Eye test leads to discovery of tumour behind Cambridge man’s eye

PUBLISHED: 14:00 01 October 2018 | UPDATED: 14:00 01 October 2018

An eye test at Specsavers, Cambridge, led to the discovery of a tumour behind Robert Jones’s eye. Pictured is Mr Jones with store manager James Dye. PHOTO: Specsavers

An eye test at Specsavers, Cambridge, led to the discovery of a tumour behind Robert Jones’s eye. Pictured is Mr Jones with store manager James Dye. PHOTO: Specsavers

Specsavers

Opticians were able to discover a tumour in a Cambridge man’s eye following a routine eye check-up.

Now Robert Jones, 66, is speaking out on National Eye Health Week about the importance of regular eye checks after he was diagnosed with a malignant tumour in his retina.

Mr Jones went for an eye test at Specsavers in Cambridge, Lions Yard, after he was unable to measure-up while doing DIY at home.

He had experienced blurred vision in his left eye and so booked an appointment straight away on June 5, 2017.

A state-of-the-art ocular coherence tomography (OCT) machine was used to capture a clear photograph of the back of his eye.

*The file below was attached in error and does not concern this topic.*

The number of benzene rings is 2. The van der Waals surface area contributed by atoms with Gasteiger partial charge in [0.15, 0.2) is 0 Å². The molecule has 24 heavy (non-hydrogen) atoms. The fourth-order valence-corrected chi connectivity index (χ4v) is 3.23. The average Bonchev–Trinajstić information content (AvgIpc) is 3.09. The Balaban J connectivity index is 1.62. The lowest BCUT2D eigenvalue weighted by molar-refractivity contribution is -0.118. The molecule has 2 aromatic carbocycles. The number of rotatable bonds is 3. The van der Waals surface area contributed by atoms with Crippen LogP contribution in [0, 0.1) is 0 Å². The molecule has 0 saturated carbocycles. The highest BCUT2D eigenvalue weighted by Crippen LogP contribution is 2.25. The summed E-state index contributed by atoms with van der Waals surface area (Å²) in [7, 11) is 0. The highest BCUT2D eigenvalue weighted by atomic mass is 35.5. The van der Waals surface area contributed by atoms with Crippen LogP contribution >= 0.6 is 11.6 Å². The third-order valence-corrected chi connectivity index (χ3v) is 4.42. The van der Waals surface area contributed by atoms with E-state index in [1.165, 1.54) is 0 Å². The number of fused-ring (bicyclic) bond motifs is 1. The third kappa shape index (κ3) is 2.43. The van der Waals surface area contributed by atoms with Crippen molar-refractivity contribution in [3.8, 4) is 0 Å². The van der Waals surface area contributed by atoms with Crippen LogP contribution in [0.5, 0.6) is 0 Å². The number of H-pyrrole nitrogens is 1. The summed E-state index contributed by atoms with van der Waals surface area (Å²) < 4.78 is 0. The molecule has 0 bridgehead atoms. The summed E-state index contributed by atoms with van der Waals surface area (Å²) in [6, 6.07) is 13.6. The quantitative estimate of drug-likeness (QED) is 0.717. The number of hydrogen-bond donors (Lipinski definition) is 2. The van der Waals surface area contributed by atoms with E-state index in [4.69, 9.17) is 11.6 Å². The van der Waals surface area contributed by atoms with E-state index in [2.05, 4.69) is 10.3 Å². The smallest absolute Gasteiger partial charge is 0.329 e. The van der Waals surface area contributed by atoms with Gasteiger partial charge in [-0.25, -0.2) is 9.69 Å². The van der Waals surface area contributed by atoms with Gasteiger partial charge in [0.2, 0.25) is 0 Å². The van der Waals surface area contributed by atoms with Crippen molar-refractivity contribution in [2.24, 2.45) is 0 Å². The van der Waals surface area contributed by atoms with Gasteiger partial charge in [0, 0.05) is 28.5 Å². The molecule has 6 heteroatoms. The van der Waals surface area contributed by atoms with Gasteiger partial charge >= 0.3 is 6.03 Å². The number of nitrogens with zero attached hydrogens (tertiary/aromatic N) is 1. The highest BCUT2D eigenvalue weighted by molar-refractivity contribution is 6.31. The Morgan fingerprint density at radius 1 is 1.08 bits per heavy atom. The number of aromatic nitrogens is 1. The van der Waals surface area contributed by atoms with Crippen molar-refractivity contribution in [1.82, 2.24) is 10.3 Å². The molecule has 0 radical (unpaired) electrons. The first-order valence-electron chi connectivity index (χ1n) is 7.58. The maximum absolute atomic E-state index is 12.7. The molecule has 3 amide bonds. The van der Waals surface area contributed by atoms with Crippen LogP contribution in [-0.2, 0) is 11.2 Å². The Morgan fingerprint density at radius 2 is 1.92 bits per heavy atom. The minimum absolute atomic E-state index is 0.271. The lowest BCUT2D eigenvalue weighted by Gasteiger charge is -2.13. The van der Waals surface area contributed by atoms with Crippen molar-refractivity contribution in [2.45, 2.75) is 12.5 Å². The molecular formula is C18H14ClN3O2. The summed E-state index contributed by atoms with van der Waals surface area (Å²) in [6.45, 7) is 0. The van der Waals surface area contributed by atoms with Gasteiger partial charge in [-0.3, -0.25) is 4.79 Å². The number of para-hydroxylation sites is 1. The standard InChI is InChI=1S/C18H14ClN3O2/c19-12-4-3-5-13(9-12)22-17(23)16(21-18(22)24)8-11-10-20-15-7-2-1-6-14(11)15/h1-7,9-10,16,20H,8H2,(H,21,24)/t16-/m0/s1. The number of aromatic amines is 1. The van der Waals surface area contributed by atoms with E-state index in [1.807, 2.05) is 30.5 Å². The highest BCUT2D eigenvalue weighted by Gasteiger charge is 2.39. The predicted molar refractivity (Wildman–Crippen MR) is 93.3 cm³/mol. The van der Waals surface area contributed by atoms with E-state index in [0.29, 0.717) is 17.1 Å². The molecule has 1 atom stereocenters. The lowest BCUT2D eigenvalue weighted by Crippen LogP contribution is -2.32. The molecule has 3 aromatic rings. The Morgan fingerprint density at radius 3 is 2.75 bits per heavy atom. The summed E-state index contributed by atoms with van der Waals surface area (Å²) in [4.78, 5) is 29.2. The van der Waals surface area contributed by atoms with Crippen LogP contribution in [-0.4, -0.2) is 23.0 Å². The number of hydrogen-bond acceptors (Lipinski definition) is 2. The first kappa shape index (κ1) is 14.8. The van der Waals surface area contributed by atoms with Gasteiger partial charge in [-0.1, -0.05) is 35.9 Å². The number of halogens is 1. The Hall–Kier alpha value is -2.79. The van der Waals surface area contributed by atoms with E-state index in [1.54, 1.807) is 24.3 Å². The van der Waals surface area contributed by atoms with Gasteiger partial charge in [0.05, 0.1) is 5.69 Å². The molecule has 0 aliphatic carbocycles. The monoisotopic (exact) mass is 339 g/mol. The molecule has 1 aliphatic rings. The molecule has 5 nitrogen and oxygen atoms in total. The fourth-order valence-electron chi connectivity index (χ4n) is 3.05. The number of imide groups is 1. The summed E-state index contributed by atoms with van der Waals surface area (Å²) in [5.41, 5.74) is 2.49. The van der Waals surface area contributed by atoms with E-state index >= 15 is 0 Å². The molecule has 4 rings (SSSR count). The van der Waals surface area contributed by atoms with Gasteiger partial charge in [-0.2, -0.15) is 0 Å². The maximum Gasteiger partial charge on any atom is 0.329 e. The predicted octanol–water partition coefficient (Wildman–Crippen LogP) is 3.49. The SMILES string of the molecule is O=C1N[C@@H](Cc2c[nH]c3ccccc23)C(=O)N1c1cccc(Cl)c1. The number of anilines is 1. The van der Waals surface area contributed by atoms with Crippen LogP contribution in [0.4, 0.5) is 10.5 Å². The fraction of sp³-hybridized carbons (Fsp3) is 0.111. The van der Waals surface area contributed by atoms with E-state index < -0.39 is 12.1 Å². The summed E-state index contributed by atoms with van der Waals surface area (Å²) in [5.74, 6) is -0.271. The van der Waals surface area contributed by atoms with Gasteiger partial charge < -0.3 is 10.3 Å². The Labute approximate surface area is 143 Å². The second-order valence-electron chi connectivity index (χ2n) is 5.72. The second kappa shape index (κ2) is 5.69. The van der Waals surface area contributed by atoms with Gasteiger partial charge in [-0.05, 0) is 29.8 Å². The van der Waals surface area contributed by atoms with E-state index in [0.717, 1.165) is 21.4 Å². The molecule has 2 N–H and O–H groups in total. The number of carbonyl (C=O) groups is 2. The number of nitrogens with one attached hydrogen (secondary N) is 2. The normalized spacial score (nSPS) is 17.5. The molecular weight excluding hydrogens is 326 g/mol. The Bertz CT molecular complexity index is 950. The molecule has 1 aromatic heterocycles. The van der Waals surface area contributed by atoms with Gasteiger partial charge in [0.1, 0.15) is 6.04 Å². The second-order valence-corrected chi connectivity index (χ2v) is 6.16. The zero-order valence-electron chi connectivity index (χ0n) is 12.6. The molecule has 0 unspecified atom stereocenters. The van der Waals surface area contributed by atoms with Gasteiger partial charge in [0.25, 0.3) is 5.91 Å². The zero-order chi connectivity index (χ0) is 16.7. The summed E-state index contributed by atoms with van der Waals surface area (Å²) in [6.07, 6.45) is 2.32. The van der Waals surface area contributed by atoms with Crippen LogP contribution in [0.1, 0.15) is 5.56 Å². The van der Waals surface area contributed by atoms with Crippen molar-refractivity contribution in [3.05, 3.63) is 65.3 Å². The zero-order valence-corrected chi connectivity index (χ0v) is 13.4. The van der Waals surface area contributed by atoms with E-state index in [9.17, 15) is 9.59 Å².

Mr Jones said: “My eyes were thoroughly examined by Harry, the optometrist, who was very concerned about a small lump in the retina of my left eye.

“He showed me a cross section using some new technology and referred me to Addenbrooke’s Hospital in Cambridge.”

After further investigation by the hospital, Mr Jones was further referred to Moorfields Eye Hospital, London, where he was diagnosed with malignant transformation of suspicious choroidal naevus.

He underwent laser therapy between July and November 2017, and in June this year he was told there had been a significant regression of the lesion.

Store manager of Specsavers in Cambridge, Lions Yard, James Dye said: “Many people tell us they don’t come in more regularly because they don’t think their vision has changed, but our technology can detect more than just prescription.

“That’s what National Eye Health Week is all about. We can identify eye conditions early – such as glaucoma and cataracts – and serious health conditions.

“We’re so glad that we were able to help Robert. This is a perfect example of why our optometrists suggest having an eye test at least every two years or if you experience any blurring, fuzziness or flashes.”

Mr Jones added: “I can’t thank Specsavers enough. I have been very pleased with the care of all of the specialists concerned but I am especially grateful to Harry Stewart at Specsavers for his diligence, his careful explanations of my eye condition, and his very swift follow-up.”

National Eye Health Week, which raises awareness of the importance of eye health, runs between September 24-30.

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